Do I Have to Pay Inheritance Tax on My Parents’ House?
If the value of the deceased’s estate (property, money and possessions) is less than £325,000, there’s usually no inheritance tax to pay. However, when a parent passes on their home to a child or children, the tax-free threshold can increase to £500,000. This includes adopted, foster or stepchildren.
If the estate exceeds the relevant threshold, you will be liable to pay the standard inheritance tax rate of 40% on the amount above this figure. For example, if the value of your inheritance is £650,000, you could be entitled to £500,000 tax-free and you will only pay inheritance tax on the remaining £150,000, which at the 40% rate would be £60,000. You must pay however much tax is due by the end of the sixth month after the person died.
If your parents passed the property on to you before they died, there would be no inheritance tax to pay, provided they either paid you the cost of rent and bills for seven years or moved out and lived elsewhere for seven years after they did so.
How Do I Avoid Capital Gains Tax on Inherited Property in the UK?
Capital gains tax (CGT) is only payable when a property is sold, not inherited. So if you choose to keep the property, there will be no CGT to pay.
CGT is not payable on your primary home. But, if you own your home and choose to sell your parent’s house, CGT will be due on the amount the property has increased in value since you inherited it, minus your capital gains tax-free allowance of £12,300 (£6,150 for trusts). So, for example, if the property is valued at £250,000 when you inherit it and you sell it five years later for £325,000, you will pay CGT on £62,700 (sale price minus the value at the time of inheritance and your tax-free allowance). The rate of CGT for residential property is 28%.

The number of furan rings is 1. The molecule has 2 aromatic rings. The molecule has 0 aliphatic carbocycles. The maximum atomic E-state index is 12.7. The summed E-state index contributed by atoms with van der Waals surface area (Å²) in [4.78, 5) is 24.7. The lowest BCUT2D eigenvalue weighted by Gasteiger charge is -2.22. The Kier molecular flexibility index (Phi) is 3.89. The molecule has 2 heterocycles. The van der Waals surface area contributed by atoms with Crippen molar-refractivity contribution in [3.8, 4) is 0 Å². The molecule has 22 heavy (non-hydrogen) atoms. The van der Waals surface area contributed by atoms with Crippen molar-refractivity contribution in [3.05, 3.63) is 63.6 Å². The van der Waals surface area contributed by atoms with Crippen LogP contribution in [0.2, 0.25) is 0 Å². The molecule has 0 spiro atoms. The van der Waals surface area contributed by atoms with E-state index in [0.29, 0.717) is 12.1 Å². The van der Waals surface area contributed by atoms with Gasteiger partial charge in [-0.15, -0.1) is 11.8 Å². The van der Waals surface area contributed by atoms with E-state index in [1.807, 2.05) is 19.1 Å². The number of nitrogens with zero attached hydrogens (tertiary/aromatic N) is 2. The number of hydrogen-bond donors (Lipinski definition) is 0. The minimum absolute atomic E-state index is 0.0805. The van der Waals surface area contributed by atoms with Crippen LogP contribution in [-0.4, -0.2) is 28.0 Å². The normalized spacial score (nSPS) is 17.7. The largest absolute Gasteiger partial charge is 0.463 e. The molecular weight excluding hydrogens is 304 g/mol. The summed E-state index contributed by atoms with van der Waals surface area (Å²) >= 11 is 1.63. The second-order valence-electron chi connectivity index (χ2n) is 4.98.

The best way to avoid paying capital gains tax or to minimise the amount is to sell the property as soon as the probate process is completed. You cannot legally sell a property during probate, but you can put it on the market, advertise it, conduct viewings and agree on a sale price with a buyer. Selling the property immediately after you have obtained the legal right to do so means that the property’s value is unlikely to have increased significantly from when you inherited it — the “probate value” — to when you sell it. As CGT is only payable on the uplift in value, there should be no CGT, or very little, to pay.
Is it Better to Sell or Rent an Inherited Property?
This can be a difficult decision. Do you sell up and bank the cash? Or hang on to the property to benefit from any future increase in value and an ongoing second income?
The latter may seem appealing but managing a rental property can be stressful and time-consuming. You’ll also need to ensure that you have the finances to maintain the property and pay the mortgage (if there is one) during periods when the house is empty. If you inherited the house with siblings, sharing the responsibility of a rental property can be challenging, whereas selling allows you to split the proceeds and make a clean break. This may be particularly beneficial when inheriting your parent’s home, which is likely to have some emotional attachment for you — moving on may be difficult in the short term but less emotionally draining in the long term.
Selling an Inherited Property: A Checklist
We’ve bombarded you with a lot of information in this blog; your head may be spinning with all the different options and things to do. Here’s a quick summary checklist to help guide you through the process of what to do when you inherit a property and how to sell it:
- Secure and Insure the Property
- Notify Utilities Companies and the Council
- Value the Property
- Complete the Probate Process
- Pay any Inheritance Tax Due
- Decide if Selling is the Right Choice
- Complete Repairs and Renovations
- Instruct a Solicitor or Conveyancer
- Market the Property
- Host Viewings
- Review Offers
- Accept an Offer
- Complete Surveys and Searches
- Exchange Contracts
- Complete the Sale
- Pay Capital Gains Tax if Applicable
As you can see, there are several more steps involved in selling a probate property than selling your home. The probate process can take months, especially if there are complications such as an invalid will or difficulties finding an executor. If, after all this, you’re keen to sell the house fast to avoid further hassle, stress and potentially, capital gains tax, House Buyer Bureau can help.
We are a genuine cash house buyer with the funds to buy your inherited property in as little as 7 days. There are no estate agents or legal fees to pay and you can skip marketing and viewings altogether.